REPORTING ON SEXUAL VIOLENCE IN CONFLICT

Few journalistic challenges carry a greater weight of responsibility than interviewing survivors of sexual violence that occur in conflict. When rape is used in war, it has a devastating impact on individuals and their communities.

Responsible journalism can bring attention and insight to crimes that people have difficulty finding adequate words for. Careless reporting, however, can make things worse by adding to distress and exposing survivors to further danger. These guidelines are written by journalists and filmmakers who regularly work on CRSV (conflict-related sexual violence) issues. They emerge from a recognition that as a collective enterprise journalism needs to do more to define and share best practice. The goal is to achieve more accurate and insightful reporting, while reducing the risk of further harm to those brave enough to tell their stories.

The guidelines come in the form of eight key principles:

THREE FOUNDATIONAL QUESTIONS TO ASK YOURSELF BEFORE STARTING:
#1.
Three foundational questions

AM I SUFFICIENTLY PREPARED FOR THIS?

Talking to the media about sexual violence in a conflict zone is high risk for any survivor. These guidelines will give you a better idea of what is at stake.
#2.
Three foundational questions

Should we be interviewing this person, in this time, and in this place?

Assessing the safety of the source is the responsibility of journalists at all levels – the reporter on the ground, the editor in the newsroom, and colleagues chasing the same story.
#3.
Three foundational questions

Does my interviewee fully understand what they are signing up for?

It is not enough for somebody to say yes to having their words used or their picture taken. Consent is not meaningful unless it is fully informed.
THREE ESSENTIAL PRACTICES FOR SAFER INTERVIEWING:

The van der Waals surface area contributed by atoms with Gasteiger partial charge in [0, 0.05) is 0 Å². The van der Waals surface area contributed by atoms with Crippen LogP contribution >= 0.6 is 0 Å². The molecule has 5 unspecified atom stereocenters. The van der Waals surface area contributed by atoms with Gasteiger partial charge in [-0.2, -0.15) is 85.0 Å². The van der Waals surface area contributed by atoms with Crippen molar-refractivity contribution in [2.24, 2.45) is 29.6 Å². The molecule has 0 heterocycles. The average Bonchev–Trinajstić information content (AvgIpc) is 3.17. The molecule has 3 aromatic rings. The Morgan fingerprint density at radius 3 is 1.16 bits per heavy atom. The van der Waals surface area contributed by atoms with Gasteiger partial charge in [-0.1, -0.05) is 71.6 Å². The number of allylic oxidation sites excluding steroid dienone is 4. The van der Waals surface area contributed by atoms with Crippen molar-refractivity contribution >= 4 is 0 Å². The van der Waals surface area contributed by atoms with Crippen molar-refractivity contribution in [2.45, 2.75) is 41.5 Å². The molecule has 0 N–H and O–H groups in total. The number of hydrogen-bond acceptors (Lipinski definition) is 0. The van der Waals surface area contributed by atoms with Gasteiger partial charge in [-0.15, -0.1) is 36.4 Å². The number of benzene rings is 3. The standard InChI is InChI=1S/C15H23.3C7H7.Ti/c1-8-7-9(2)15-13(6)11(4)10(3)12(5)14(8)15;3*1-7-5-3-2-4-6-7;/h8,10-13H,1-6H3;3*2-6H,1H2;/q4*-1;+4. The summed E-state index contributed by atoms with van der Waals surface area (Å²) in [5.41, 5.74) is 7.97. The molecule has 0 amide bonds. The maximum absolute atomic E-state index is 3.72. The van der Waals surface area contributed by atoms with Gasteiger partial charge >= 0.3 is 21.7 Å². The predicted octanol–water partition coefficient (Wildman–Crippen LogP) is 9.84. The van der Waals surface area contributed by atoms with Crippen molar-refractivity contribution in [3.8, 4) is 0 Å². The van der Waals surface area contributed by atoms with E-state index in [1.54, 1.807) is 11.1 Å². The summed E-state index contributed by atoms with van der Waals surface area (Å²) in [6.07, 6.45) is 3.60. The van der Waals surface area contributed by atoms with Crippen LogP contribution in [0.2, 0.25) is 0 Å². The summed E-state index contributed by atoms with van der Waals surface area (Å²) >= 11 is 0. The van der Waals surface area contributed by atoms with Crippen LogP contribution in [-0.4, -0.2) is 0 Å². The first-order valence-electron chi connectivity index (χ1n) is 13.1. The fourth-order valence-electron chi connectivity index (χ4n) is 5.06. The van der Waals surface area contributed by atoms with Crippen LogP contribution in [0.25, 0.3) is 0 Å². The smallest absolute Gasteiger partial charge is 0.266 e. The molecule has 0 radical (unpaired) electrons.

#4.
Three essential practises for safer interviewing

Allow survivors to speak in their own way and in their own time

During sexual violence, people are treated by perpetrators as objects – not as individuals who have any control over what happens to them. Can you reverse that dynamic and give interviewees a say in how they will tell their story?
#5.
Three essential practises for safer interviewing

Understand trauma’s continuing impact on memory and feelings of safety

Some basic knowledge about trauma responses can help you navigate challenging interview situations and avoid consequential reporting errors.
Three essential practises for safer interviewing

Understand how your own emotional wellbeing is part of this too

#6.
Exposure to brutality can exert an emotional toll on media professionals. Self-care is a duty that you owe to yourself – and to your sources.
TELLING THE STORY:
#7.
Telling the story

Remember: Sexual violence is never the only dimension to the story

Too narrow a focus on just the brutality of events can hurt your sources and the journalism. Be attentive to the fuller context.
#8.
Telling the story

The images don’t fade: Be careful with visual choices

Once images are out there, they can’t be reeled back in. Universal access to the internet can put people in many kinds of danger.